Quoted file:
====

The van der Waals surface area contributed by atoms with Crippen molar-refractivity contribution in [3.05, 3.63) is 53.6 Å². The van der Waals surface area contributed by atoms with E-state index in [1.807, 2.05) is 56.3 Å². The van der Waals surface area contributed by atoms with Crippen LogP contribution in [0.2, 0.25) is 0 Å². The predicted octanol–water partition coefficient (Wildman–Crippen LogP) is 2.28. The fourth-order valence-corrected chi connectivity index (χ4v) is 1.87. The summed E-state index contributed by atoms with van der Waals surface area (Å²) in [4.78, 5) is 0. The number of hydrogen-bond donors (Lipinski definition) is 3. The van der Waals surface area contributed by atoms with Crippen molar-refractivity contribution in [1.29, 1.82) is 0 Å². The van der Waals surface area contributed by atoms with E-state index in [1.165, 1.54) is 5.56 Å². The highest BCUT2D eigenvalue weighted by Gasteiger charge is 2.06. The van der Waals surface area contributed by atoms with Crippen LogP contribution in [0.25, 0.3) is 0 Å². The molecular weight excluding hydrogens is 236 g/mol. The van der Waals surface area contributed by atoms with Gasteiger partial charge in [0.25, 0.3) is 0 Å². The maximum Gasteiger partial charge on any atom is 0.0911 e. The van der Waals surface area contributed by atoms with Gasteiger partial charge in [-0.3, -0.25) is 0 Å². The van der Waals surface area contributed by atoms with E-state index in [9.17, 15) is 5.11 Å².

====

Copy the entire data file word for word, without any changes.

The van der Waals surface area contributed by atoms with Crippen molar-refractivity contribution in [3.05, 3.63) is 53.6 Å². The van der Waals surface area contributed by atoms with E-state index in [1.807, 2.05) is 56.3 Å². The van der Waals surface area contributed by atoms with Crippen LogP contribution in [0.2, 0.25) is 0 Å². The predicted octanol–water partition coefficient (Wildman–Crippen LogP) is 2.28. The fourth-order valence-corrected chi connectivity index (χ4v) is 1.87. The summed E-state index contributed by atoms with van der Waals surface area (Å²) in [4.78, 5) is 0. The number of hydrogen-bond donors (Lipinski definition) is 3. The van der Waals surface area contributed by atoms with Crippen molar-refractivity contribution in [1.29, 1.82) is 0 Å². The van der Waals surface area contributed by atoms with E-state index in [1.165, 1.54) is 5.56 Å². The highest BCUT2D eigenvalue weighted by Gasteiger charge is 2.06. The van der Waals surface area contributed by atoms with Crippen LogP contribution in [0.25, 0.3) is 0 Å². The molecular weight excluding hydrogens is 236 g/mol. The van der Waals surface area contributed by atoms with Gasteiger partial charge in [0.25, 0.3) is 0 Å². The maximum Gasteiger partial charge on any atom is 0.0911 e. The van der Waals surface area contributed by atoms with Gasteiger partial charge in [-0.3, -0.25) is 0 Å². The van der Waals surface area contributed by atoms with E-state index in [9.17, 15) is 5.11 Å².